E-commerce has taken the world by storm in recent years, permeating every aspect of modern-day shopping from clothes, electronics accessories, and groceries. Everything is available with a click, and over the last decade, the e-commerce niche has grown into a gigantic market. This practice has led to the sprouting of innumerable e-commerce retail chain stores, each competing for this fast-growing market.
E-commerce has become one of the fastest-growing enterprises in the world. Every year, the number of people worldwide shifting from physical shopping to getting items from online retailers is nearly inconceivable, with over a million shifting to this new, faster, and effortless market trend. This growth is only expected to continue, with experts arguing that e-commerce has barely scratched the surface of its true potential. By the end of the year 2019, e-commerce sales had soared to a record-breaking $3.5 trillion, which is approximately 15% of the global retail market.
The increasing prominence of e-commerce in 21st-century society only begs the question of the much unknown origin of this major sector. E-commerce was originally used to describe the early electronic transfer of funds through means such as Electronic Data Interchange and Electronic Funds Transfer. Electronic transfer of funds made it possible for businesses to deal with distant clients and process commercial documentation faster and at a cheaper cost.
The evolution of the internet in the 1990s gave birth to the modern notion of e-commerce. The Dotcom bubble that ensued with the increased advancement of internet technologies helped accelerate the growth of e-commerce sites. By 2001, the volume of Business-to-Business (B2B) transactions had risen to $700 billion. The Dot-com bubble was short-lived and culminated in the stock-market downturn of 2002. The end of the dot-com era led to the collapse of several internet giants such as Webvan and Pets.co. Others that had already built a reputation for themselves managed to weather the storm and survive. Among these were Cisco, Qualcomm, and, you guessed right, Amazon.
Over the next two decades, confidence in internet ventures was slowly regained. Older companies began to rebuild their markets as newer companies struggled to get a share of this fast-growing market.
Technology has taken tremendous strides since the 2000s. Websites have become faster, responsive, and aesthetic in their design and functionality. Numerous e-commerce sites have been created, with some barely surviving their first five years in business while others continue to flourish and thrive. All signs, however, point to another dot-com bubble. In 2019 alone, over $3 trillion was spent on online retail stores, and this number is only expected to rise.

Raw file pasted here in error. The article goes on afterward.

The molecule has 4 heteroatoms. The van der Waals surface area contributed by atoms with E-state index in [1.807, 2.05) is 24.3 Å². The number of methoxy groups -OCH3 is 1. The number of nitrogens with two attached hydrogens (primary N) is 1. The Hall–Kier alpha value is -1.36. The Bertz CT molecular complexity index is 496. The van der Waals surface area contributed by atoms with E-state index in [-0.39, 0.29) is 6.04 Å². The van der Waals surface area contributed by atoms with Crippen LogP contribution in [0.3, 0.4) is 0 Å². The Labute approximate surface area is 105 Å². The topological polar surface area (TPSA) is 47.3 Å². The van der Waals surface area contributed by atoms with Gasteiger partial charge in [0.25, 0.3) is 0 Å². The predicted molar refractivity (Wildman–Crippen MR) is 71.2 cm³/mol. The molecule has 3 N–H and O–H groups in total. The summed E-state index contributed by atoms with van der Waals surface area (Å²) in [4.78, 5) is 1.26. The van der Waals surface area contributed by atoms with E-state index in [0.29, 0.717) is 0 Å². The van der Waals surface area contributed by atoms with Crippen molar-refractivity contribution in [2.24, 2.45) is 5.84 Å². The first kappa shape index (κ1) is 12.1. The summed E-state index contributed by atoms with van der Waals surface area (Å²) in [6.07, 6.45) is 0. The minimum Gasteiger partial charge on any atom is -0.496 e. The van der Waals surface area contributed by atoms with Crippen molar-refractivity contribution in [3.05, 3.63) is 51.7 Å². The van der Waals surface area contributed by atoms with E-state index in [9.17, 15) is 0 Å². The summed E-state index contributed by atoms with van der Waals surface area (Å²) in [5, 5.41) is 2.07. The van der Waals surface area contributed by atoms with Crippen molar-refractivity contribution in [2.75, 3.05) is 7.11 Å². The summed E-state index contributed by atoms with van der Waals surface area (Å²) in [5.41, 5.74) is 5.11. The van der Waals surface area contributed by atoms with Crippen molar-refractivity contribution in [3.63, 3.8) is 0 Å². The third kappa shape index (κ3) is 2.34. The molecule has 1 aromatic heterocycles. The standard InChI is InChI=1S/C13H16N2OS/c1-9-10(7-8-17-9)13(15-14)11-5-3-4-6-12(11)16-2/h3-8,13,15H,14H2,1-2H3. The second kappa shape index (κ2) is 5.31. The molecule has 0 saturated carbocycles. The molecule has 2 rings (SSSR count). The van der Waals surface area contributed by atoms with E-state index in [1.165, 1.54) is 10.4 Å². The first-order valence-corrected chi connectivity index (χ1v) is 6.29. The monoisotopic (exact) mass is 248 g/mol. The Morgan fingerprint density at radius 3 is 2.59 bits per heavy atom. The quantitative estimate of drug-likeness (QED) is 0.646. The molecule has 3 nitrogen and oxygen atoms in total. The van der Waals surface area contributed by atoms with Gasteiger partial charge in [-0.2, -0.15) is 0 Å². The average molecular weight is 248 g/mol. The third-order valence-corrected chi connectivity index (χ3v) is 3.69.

Even before the pandemic hit and caused the temporary halt of half of the world’s businesses and social activities, it was projected that online retail sales in 2020 would exceed the $4 trillion mark, which represents 16% percent of retail sales worldwide. The COVID-19 pandemic has only accelerated the growth of e-commerce and revolutionized the retail industry.
By evolving to meet customer demands at each turn, the e-commerce market has slowly built a loyal following. It continues to attract many more people into the online shopping culture. The creating of global shipping companies has made online not only easier but also faster by cutting the long waiting periods that online shoppers were previously subjected to. Online companies even offer same-day delivery, which has wildly increased the popularity of e-commerce and managed to woo the few
shoppers opposed to the prolonged shipping durations.
The impact of COVID-19 on the e-commerce market is so great that it may have hastened the growth of e-commerce by as much as ten years. Based on the COVID-19 growth projection, e-commerce should control well over a quarter of the retail industry.
It is impossible to discuss e-commerce without mentioning Amazon, the giant e-commerce site that has made its founder Jeff Bezos the richest
man on the planet for almost five years. Amazon is so synonymous with e-commerce that, had it the monopoly that Google has among search engines, it probably would have become the umbrella term that e-commerce goes by. In 1995, Amazon sold the very first item ever sold on the internet – a book. Since then, Amazon has grown into a world-renowned business empire, raking billions of dollars in profits each subsequent year. Various competitors exist, such as Chinese-owned Alibaba, but still, Amazon looms above the rest of the e-commerce sites, holding a kind of monopoly in the industry. Between 2018 and 2019, Amazon’s net revenue increased by nearly $49 billion from $232 billion to $280 billion. Amazon also has over 100 million members, half of whom spend more than $1000 a year in purchases. The magnitude of Amazon’s prowess is evident from its sales. The shopping giant averages $17 million in sales each hour, which in itself is no mean feat.